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This lesson focuses on understanding what Margaret Mead meant by her famous quote: "Never doubt that a small group of committed individuals can change the world: indeed, it's the only thing that ever does."
The aim of this lesson is to teach the students the following:
- to be able to research successfully using the Internet establishing authority of source.
- to be able to define and provide examples of change.
- to be able to glean important statistics and quotes.
- to visually present history as a collectible/or work of art.
- to write an effective paragraph which state opinions clearly.
- to discuss important issues.
The grade nine curriculum in British Columbia focuses on revolutions and change in North America and Europe. Keeping with this theme, students begin to realize that each citizen has the capacity to exert a positive or negative influence in their world by creating change. The three important concepts that need to be defined are change, citizen, and world. The students will begin to see how these three concepts are interdependent on each other. It is also important to provide the students many examples of individuals whose ideas helped make important revolutions occur.
Time Allowance: 6-8 hours
1. Have students brainstorm the meanings behind the following concepts:
CITIZEN | WORLD | CHANGE
- Discuss with the students the various uses and associations for each concept.
- Have students use arrows to illustrate how these three words are related. In pairs, students should explain and justify the placement of their arrows.
2. Explain that throughout history many people in the past have been effective at making positive changes in the world. Have students list three ways this has occurred.
3. Play the Beatle's song "Revolution" (You may wish to have the lyrics on an overhead).
- Discuss how these singers revolutionized the music industry and their generation.
- Students should brainstorm others who have had the same impact in the entertainment field.
4. The teacher should show examples of protest in current newspapers (usually easy to find). Explain that these, too, are examples of revolutions in today's world. Discuss. Other examples might be the following:
- current magazines advertisements
- sample letters to the editor
- Martin Luther King's speech "I have a dream"
- Drug awareness posters
5. Students then should be able to brainstorm other ways people can rouse change both positively and negatively within their world. For example: protests, songs, pamphlets, sit-ins, rallies, picket lines, etc. The teacher may want to define words such as lobbyist, civil disobedience, pressure groups.
6. Homework: Students should find an example of words that attempt to change the world, such as pamphlets, posters, or advertisements.
1. Write the Margaret Mead quotation on the board.
"Never doubt that a small group of committed individuals can change the world: indeed, it's the only thing that ever does."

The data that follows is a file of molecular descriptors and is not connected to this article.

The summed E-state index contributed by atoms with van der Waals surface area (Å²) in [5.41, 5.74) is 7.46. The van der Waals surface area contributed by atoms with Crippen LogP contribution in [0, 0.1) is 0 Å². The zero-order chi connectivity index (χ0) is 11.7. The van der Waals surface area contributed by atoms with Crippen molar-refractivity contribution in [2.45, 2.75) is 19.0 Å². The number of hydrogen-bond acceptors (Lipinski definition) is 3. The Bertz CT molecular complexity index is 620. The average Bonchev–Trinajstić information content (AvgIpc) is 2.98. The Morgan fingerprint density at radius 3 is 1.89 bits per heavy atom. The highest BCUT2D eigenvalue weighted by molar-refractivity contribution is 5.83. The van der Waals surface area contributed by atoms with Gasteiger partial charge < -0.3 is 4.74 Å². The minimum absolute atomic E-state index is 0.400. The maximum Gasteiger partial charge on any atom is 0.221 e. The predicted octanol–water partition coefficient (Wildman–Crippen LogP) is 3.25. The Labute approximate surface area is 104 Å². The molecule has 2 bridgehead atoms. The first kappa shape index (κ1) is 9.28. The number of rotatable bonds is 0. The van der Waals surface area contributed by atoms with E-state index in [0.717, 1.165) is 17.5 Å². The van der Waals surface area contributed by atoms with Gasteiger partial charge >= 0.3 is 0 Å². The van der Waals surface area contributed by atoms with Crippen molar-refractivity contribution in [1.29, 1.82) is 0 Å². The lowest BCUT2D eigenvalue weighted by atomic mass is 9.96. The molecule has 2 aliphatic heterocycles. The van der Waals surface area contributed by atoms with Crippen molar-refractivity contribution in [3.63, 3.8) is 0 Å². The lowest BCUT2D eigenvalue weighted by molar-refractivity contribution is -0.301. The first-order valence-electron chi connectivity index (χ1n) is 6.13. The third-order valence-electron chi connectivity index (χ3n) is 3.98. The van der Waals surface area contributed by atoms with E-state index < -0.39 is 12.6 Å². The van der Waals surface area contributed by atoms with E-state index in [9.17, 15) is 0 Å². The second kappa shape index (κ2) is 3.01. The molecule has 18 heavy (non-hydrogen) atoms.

Ask the students to provide feedback about what they think this quotation means. Ask them if they think that they could change the world.
- This could turn into a separate lesson on how to organize a protest of their own to make a difference in their world (home, school, community, city, province, etc. )
Note: Prior to this activity, the teacher may wish to show the movie entitled, Moving A Mountain - a documentary about Tianamen Square. Not only does it help develop an appreciation of democracy, but it illustrates a firsthand account of actions that have changed the world.
2. Students should be able to analyze the example they collected for homework in Activity One using Worksheet #1 (below). Discuss the questions when they are done.
3. Using Terry Fox as an example, students will brainstorm the ways a single individual can change the world.
4. Ask students to work in groups to brainstorm other important Canadian citizens who have made changes in the world.
5. The teacher should write a compiled class list of individuals brainstormed by students.
6. Hand out the assignment sheet, Worksheet #2 (below). This assignment outlines the creation of trading cards representing five Canadians (as chosen by students) who have had an impact on the world.
Note: If the students are really stuck choosing five Canadians, you may wish to hand out the compiled list of names found on Worksheet #3 (below) to assist them.
1. Students will work in the library researching information regarding their chosen five Canadians.
2. The teacher-librarian can teach a lesson regarding reliability, authenticity, and authority of Internet sites. This will assist students with choosing correct and relevant information about their individual.
3. Once their rough notes are completed, they can begin to produce their final copies of the trading cards.
1. Students will hand in their finished assignment.
2. Re-write the Margaret Mead quotation on the board.
3. Students should once again reflect on the quotation, and write a properly formatted paragraph "Taking a Stand" on Mead's position using relevant examples, as outlined on Worksheet #4 (below).
4. To finalize the lesson, write the following quote on the board.
"You must be the change you wish to see in the world." - Mahatma Ghandi
Teachers may wish to wrap up this unit by having students create a bumper sticker (for their locker) using the quotation above as a lasting message that every individual has the ability to change the world.
The students need 5-10 cardboard stock cards cut in the following dimensions: 3.5 cm X 2.5 cm.
The students should have very fine tipped markers, or pencil crayons.
(The students may find it easier to complete their cards using a computer.)
If your school has a laminating machine, it is worthwhile laminating the cards when the students are done.